X. Shi, G. Zhang, B. Mackie, S. Yang, J. Wang, and L. Shan, “Comparison of the in vitro metabolism of psoralidin among different species and characterization of its inhibitory effect against UDP- glucuronosyltransferase (UGT) or cytochrome p450 (CYP450) enzymes,” Journal of Chromatography B, vol. 1029-1030, pp. 145–156, 2016.View at: Publisher Site | Google Scholar
X. Chen, L.-S. Qiao, Y.-L. Cai, Y.-L. Zhang, and G.Y. Li, “Combination computing of support vector machine, support vector regression and molecular docking for potential cytochrome P450 1A2 inhibitors,” Chinese Journal of Chemical Physics, vol. 29, no. 5, pp. 629–634, 2016.View at: Publisher Site | Google Scholar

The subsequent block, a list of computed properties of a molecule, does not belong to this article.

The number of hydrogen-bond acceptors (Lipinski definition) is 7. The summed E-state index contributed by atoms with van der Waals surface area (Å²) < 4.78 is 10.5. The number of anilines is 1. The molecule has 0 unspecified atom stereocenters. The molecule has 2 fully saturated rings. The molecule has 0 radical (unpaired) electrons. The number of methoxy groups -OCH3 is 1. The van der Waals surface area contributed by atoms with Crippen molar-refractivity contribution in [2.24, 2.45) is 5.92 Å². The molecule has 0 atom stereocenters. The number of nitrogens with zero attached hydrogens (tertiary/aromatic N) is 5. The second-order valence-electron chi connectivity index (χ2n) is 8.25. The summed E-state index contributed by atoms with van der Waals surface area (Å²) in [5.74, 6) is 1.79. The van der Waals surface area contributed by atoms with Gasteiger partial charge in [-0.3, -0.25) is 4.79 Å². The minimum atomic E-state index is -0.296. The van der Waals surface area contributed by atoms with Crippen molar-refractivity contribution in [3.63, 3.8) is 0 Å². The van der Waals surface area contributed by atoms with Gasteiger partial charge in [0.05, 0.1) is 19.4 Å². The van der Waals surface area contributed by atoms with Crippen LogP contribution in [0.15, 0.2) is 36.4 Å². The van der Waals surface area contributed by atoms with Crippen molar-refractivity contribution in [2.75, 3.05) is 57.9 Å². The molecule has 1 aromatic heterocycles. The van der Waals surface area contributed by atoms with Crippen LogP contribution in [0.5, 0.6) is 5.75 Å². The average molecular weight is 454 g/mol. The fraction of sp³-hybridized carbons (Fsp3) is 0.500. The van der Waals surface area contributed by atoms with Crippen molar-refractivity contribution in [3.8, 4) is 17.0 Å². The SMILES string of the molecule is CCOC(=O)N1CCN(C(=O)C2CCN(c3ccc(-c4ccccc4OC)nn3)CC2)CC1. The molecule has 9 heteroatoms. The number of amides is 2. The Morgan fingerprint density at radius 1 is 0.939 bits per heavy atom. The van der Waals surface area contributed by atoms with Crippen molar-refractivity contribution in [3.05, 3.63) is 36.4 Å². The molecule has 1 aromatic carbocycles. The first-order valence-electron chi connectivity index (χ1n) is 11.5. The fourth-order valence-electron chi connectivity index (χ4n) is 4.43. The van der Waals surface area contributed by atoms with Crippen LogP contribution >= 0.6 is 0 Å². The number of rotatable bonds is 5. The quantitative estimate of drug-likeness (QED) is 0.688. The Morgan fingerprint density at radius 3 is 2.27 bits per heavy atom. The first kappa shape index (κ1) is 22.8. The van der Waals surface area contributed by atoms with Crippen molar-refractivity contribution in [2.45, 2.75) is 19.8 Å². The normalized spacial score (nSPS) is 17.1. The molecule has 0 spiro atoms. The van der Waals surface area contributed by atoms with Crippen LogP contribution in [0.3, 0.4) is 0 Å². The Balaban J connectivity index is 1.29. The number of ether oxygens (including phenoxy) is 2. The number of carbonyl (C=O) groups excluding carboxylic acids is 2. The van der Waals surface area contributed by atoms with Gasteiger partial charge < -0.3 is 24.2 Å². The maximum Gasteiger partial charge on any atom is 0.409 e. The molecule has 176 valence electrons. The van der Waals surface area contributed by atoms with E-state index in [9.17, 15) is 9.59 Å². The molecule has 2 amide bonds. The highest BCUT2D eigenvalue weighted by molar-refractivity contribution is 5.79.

H. Luo, C. Li, S. Zhou et al., “Pharmacophore,QSAR,and binding mode studies of substrates of human cytochrome P450 2D6 (CYP2D6) using molecular docking and virtual mutations and an application to Chinese herbal medicine screening,” Current Pharmaceutical Biotechnology, vol. 13, no. 9, pp. 1640–1704, 2012.View at: Google Scholar